Recent competitions, like the Gibbons Games competitions, the 2012 Teva Mountain Games, featuring Alex Mason, the 14-year-old slackliner, and the 2011 Slackline World Cup in Munich show a sport bolstered by the low-risk performance a few feet from the ground.

With that in mind, we thought we’d get you started on your very own slackline. Maybe someday you too can slackline between two trucks, above the Yosemite Falls, or 6,000 feet above China’s Enshi Canyon.

For now, unless you’re Alex Mason, Dean Potter, the aforementioned Andy Lewis, or any number of professionals, lets just get you started on the nylon. The tricks and height can come later; first you gotta get on that line.

slacklining balancing

The Gear

The first thing you’ll need to get started is an actual slackline. The typical slackline is composed of 1-2″ nylon webbing. Since we’re discussing beginners, we suggest getting a slackline kit. You can obviously purchase the nylon webbing separately and then use your own carabiners (five works) to set up your own, but for beginners, the kit is the way to go.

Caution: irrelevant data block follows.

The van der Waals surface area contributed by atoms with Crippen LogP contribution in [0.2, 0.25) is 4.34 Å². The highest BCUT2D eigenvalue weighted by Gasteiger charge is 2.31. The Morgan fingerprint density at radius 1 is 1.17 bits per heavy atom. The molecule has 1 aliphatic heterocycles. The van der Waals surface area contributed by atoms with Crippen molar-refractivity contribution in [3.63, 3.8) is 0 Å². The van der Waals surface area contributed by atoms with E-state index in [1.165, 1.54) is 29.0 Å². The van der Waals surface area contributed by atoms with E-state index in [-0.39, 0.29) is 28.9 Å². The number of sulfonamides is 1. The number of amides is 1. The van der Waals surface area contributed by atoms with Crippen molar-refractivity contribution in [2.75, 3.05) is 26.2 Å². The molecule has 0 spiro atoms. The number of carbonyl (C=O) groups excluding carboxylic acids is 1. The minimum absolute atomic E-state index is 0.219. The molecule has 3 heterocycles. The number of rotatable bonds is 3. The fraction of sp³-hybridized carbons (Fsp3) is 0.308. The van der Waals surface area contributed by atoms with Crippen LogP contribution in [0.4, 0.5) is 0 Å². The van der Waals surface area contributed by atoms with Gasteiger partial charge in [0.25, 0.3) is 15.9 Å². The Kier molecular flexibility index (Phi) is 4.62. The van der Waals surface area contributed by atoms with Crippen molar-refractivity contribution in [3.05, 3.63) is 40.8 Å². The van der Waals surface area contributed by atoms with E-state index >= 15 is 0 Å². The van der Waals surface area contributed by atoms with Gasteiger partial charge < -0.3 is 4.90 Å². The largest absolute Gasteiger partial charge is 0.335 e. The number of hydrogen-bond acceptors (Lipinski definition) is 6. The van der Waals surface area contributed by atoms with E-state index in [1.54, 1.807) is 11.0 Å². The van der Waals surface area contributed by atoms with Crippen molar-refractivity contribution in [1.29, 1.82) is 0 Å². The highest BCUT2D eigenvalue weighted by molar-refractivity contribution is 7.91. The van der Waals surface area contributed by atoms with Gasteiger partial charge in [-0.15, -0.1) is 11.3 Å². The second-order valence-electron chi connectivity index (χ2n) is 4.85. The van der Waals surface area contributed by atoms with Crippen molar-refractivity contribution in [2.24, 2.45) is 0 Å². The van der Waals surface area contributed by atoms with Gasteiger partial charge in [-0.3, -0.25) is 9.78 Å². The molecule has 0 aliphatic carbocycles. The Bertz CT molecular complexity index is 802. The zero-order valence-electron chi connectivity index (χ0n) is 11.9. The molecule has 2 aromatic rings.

There are a few kits to choose from, but we suggest a 15 or 25 meter Gibbon Kit (retail between $60-100 on Amazon). If you’re thinking of slacklining more intensively, we suggest the Mammut Kit, which is about twice as much money but with a much more complicated set-up.

They’re safer, and for the more advanced slackliners farther up in the air, that can be important. Currently, they’re out of stock on Amazon, but you can do some googling to see what else is out there. For most of you, the Gibbon Kit will suffice.

But wait, there’s also a couple iterations within the Gibbon offering. There’s the Classic, which we suggest for all adult beginners, and then there’s the Funline, which is perfect for younger kids interested in testing their balance, but not to the point their parents will worry.

Then there’s the Jibline, which is bouncier and more dynamic for better for tricks; the webbing is also thinner to heighten the bounce affect. We suggest the classic, and if you master that, move on to the Jibline for more competitive, trick-oriented slacklining.